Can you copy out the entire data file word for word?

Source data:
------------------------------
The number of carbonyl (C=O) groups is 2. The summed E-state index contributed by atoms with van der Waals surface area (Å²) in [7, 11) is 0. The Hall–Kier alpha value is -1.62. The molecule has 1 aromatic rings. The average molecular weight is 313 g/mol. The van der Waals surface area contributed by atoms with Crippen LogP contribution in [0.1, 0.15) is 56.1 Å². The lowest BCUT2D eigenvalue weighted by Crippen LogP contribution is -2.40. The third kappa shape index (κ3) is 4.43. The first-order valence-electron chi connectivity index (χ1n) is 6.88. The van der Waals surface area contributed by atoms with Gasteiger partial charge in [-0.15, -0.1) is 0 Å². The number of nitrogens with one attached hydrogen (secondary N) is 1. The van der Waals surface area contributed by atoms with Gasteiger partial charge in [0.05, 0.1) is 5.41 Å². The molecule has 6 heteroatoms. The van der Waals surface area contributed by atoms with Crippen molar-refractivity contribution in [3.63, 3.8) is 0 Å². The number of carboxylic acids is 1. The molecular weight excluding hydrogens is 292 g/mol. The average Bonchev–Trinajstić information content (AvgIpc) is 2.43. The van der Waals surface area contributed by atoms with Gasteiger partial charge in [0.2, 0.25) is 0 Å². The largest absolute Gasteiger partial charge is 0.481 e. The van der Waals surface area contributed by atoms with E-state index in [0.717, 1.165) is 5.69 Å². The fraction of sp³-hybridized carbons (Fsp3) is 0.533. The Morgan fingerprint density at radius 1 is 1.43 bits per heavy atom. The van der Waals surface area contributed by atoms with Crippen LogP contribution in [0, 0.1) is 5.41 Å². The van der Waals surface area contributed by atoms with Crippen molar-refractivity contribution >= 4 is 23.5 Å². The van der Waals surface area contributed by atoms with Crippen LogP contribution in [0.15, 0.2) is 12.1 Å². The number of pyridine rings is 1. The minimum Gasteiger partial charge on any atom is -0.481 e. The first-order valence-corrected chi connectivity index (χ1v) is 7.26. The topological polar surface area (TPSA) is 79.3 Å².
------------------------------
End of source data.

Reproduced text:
The number of carbonyl (C=O) groups is 2. The summed E-state index contributed by atoms with van der Waals surface area (Å²) in [7, 11) is 0. The Hall–Kier alpha value is -1.62. The molecule has 1 aromatic rings. The average molecular weight is 313 g/mol. The van der Waals surface area contributed by atoms with Crippen LogP contribution in [0.1, 0.15) is 56.1 Å². The lowest BCUT2D eigenvalue weighted by Crippen LogP contribution is -2.40. The third kappa shape index (κ3) is 4.43. The first-order valence-electron chi connectivity index (χ1n) is 6.88. The van der Waals surface area contributed by atoms with Gasteiger partial charge in [-0.15, -0.1) is 0 Å². The number of nitrogens with one attached hydrogen (secondary N) is 1. The van der Waals surface area contributed by atoms with Gasteiger partial charge in [0.05, 0.1) is 5.41 Å². The molecule has 6 heteroatoms. The van der Waals surface area contributed by atoms with Crippen molar-refractivity contribution in [3.63, 3.8) is 0 Å². The number of carboxylic acids is 1. The molecular weight excluding hydrogens is 292 g/mol. The average Bonchev–Trinajstić information content (AvgIpc) is 2.43. The van der Waals surface area contributed by atoms with Gasteiger partial charge in [0.2, 0.25) is 0 Å². The largest absolute Gasteiger partial charge is 0.481 e. The van der Waals surface area contributed by atoms with E-state index in [0.717, 1.165) is 5.69 Å². The fraction of sp³-hybridized carbons (Fsp3) is 0.533. The Morgan fingerprint density at radius 1 is 1.43 bits per heavy atom. The van der Waals surface area contributed by atoms with Crippen LogP contribution in [0, 0.1) is 5.41 Å². The van der Waals surface area contributed by atoms with Crippen molar-refractivity contribution >= 4 is 23.5 Å². The van der Waals surface area contributed by atoms with Crippen LogP contribution in [0.15, 0.2) is 12.1 Å². The number of pyridine rings is 1. The minimum Gasteiger partial charge on any atom is -0.481 e. The first-order valence-corrected chi connectivity index (χ1v) is 7.26. The topological polar surface area (TPSA) is 79.3 Å².